Reflecting on 9/11, Britain’s Former Spy Chief Criticizes Iraq War and Proposes Talks with Al Qaeda

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“We are not women; we will keep fighting,” vowed Libya’s elusive despot Muammar Gaddafi in a message broadcast on Syrian TV on Sept. 1. A lecture delivered in London the same evening, for broadcast on Sept. 6 as part of the BBC’s 2011 Reith Lecture series Securing Freedom, illuminated the unintended kernel of truth to the Colonel’s bluster. As Eliza Manningham-Buller, the former head of Britain’s domestic spy service MI5, laid bare the scale of her opposition to the war in Iraq and her disdain for the term “war on terror” (the phrase “legitimizes terrorists as warriors,” she said), it was hard not to conclude that a lot of bloodshed could have been avoided if the men in charge had listened to her. A similar emotion was evoked by the first two lectures in the same series, which were given by Aung San Suu Kyi and set out the Nobel laureate’s reasons for meeting state violence with peaceful opposition.

You can see how Burma’s military rulers made the mistake of thinking they could silence the deceptively fragile and softly spoken Suu Kyi. It’s harder to imagine how anyone dared to defy Manningham-Buller. The Baroness (she was ennobled after her 2007 retirement from MI5) has the brisk air and stentorian tones of the sort of old-fashioned nanny to whom posh Brits traditionally entrusted their kids, knowing that the slightest sign of disobedience would be quelled by a cuff around the ear and bed without supper. Several members of the small invited audience who were brave—or foolhardy—enough to question Nanny’s views during the debate that followed her lecture earned cold looks and withering retorts. This apple evidently didn’t fall far from the tree: as TIME reported in 1962, Manningham-Buller’s father Reginald, a prominent Conservative politician, was widely known as “Sir Reginald Bullying-Manner.”

His formidable daughter bulldozed her way up the ranks in MI5, although, as she recalled, “in those days if you joined as a woman, you had a very clear career path…There were a whole lot of things you were not suitable to do.” By the time terrorists crashed hijacked aircraft into the World Trade Center and the Pentagon, Manningham-Buller had risen to deputy Director-General of the service. In her lecture, she described how, hours after the atrocity, with U.S. airspace closed, she and the heads of Britain’s two other intelligence organizations, MI6 and GCHQ, boarded a military flight bound for Andrews Air Force Base, to attend an emergency meeting with the CIA, the FBI and the NSA. That night, the spy chiefs sat in a garden and discussed the reasons for the attack and the best response to it. One of their number—Manningham-Buller didn’t reveal whether a Brit or an American—suggested that the “open sore” of the Israeli-Palestinian conflict was fueling anger against the west. There was an understanding, said Buller, that the attacks (“a crime, not an act of war…so I never felt it helpful to refer to a war on terror”) would lead to military action against al Qaeda strongholds. Such interventions, she observed, can buy time for a political process but “terrorism is resolved through economics and politics, not through arms and intelligence.”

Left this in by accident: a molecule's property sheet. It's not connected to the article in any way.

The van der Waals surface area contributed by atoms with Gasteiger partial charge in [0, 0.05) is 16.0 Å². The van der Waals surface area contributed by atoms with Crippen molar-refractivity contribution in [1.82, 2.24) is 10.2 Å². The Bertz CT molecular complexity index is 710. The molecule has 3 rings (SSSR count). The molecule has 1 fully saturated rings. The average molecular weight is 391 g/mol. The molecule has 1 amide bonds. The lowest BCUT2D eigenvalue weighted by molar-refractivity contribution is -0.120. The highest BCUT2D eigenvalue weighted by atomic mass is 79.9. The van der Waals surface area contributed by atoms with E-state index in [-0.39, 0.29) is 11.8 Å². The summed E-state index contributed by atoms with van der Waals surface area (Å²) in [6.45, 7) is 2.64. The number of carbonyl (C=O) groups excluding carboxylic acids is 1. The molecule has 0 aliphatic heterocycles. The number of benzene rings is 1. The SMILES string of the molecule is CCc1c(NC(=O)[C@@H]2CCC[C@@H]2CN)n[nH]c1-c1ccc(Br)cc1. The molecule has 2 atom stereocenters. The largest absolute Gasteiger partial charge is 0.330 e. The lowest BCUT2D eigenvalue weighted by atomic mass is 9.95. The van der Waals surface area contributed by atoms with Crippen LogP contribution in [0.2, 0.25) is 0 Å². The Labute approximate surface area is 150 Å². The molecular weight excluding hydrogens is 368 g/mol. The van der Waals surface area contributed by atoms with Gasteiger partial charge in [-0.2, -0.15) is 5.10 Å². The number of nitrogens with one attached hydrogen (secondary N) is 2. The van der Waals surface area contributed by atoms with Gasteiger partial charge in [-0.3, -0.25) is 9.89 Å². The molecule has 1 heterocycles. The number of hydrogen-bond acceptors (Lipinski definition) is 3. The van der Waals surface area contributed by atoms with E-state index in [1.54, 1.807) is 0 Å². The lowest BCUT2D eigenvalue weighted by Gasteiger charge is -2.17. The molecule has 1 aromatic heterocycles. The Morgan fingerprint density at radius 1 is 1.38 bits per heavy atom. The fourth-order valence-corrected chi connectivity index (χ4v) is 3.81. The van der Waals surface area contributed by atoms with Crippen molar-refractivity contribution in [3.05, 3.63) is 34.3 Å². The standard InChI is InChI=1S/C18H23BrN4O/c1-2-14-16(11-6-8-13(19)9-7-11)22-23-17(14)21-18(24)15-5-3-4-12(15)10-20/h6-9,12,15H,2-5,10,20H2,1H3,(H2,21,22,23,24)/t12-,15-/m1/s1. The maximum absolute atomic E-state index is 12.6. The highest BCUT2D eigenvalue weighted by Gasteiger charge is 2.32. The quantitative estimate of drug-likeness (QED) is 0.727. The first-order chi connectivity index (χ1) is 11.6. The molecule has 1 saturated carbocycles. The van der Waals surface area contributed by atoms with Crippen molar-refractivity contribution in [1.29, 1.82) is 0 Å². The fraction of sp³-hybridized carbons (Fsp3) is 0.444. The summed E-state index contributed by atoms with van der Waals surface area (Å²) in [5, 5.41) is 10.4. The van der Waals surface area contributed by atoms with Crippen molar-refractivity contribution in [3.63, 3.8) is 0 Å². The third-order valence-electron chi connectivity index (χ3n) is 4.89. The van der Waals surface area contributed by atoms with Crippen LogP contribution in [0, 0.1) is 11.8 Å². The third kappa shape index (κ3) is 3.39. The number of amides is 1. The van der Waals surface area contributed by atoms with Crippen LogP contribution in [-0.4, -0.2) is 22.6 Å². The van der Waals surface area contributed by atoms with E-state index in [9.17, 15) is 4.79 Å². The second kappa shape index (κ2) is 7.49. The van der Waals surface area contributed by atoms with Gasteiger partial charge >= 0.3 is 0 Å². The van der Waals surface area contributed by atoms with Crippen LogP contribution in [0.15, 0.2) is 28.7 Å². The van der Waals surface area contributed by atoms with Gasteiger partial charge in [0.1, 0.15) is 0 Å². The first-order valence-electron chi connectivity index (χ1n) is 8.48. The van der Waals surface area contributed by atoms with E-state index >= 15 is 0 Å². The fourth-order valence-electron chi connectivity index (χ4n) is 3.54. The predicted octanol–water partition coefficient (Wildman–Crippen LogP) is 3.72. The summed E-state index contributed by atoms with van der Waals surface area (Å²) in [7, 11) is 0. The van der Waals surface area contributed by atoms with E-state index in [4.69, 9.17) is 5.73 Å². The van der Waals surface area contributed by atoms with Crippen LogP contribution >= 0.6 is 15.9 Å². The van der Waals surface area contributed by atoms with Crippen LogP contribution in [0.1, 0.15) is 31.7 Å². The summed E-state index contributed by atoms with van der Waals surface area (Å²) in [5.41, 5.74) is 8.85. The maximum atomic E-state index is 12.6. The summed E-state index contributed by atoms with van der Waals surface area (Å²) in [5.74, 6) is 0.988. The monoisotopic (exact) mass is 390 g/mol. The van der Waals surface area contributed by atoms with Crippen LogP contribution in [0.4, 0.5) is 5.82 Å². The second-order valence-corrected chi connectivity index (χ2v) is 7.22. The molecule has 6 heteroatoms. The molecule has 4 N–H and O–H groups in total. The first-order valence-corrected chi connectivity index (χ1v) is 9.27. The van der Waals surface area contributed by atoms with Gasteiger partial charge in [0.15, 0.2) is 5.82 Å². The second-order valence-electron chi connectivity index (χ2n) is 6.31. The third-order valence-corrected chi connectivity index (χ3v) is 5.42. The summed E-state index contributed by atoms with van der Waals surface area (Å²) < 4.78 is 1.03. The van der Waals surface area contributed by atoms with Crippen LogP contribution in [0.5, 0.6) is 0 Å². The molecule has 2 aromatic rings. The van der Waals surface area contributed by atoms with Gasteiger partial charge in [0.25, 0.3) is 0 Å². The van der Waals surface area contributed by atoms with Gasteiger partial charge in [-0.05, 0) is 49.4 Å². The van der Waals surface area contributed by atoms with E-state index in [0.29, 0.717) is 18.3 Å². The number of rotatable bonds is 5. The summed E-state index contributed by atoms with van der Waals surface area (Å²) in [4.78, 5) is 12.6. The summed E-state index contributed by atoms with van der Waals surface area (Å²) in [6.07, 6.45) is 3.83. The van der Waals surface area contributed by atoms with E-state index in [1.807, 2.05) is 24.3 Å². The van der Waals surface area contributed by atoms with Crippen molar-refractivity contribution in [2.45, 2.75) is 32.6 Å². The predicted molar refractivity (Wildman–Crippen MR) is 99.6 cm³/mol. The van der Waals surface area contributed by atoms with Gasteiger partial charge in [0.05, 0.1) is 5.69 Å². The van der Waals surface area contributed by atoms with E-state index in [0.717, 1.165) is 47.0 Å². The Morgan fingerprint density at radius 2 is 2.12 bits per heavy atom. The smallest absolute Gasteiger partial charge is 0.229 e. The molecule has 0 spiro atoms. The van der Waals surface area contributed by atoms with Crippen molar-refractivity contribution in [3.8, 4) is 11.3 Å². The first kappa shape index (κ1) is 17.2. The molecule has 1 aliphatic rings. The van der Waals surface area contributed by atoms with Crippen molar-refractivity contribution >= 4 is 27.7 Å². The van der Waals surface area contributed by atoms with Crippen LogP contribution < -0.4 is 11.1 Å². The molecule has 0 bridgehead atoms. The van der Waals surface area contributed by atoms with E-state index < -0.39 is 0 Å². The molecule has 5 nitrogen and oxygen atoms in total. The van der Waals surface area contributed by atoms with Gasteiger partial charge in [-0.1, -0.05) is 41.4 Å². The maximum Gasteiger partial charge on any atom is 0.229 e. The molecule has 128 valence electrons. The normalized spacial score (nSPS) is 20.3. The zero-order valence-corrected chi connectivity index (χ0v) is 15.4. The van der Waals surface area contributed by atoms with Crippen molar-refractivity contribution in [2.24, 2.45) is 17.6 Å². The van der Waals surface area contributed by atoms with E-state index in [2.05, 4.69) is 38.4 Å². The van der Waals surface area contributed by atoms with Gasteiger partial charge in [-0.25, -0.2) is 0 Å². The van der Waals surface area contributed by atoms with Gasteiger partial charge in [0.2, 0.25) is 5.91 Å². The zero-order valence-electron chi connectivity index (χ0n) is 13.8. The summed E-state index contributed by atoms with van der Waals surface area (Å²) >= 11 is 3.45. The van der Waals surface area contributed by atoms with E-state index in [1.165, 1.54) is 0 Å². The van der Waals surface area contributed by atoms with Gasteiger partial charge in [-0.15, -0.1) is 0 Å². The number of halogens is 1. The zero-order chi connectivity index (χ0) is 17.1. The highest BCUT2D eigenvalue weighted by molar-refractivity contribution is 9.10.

If Manningham-Buller accepted the inevitability of the U.S.-led mission in Afghanistan, she was never won over by the arguments for the invasion of Iraq. “The war was…a distraction against the pursuit of al Qaeda,” in her trenchant view. “Actions overseas have an impact at home and our involvement in Iraq spurred some young men to terror.” Why didn’t Tony Blair and George W. Bush pay heed to her opinions? “Governments do not do what the security services tell them,” she said. “Our job is to understand and advise. It is for government to make judgments.”

She will give two further Reith lectures, for broadcast on Sept. 13 and 20, delving more deeply into such issues as the wellsprings of terrorism and the impact of the Arab spring. She is also likely to draw more detailed lessons from Britain’s experience of Irish terror, which has helped to form her conviction that the only lasting way to stop terrorist activity is through negotiation. Could this mean sitting down with al Qaeda? Yes, said Manningham-Buller. “It is always better to talk to the people who are attacking you then attacking them, if you can.”

There will be many who consider the idea of negotiating with jihadists fanciful, and surprisingly so from this avatar of common sense. Yet with many of her insights proving accurate with hindsight, it’s unwise to dismiss the notion out of hand. And it certainly sounds no less probable than the boast of a U.S. politician Manningham-Buller declined to name who told her, of the supposed war on terror, “we’re going to win and we’re going to get all of them.” “Well how?” queried the former spy mistress in her severe, nannyish voice. It’s safe to bet that the chastened pol didn’t have an answer.

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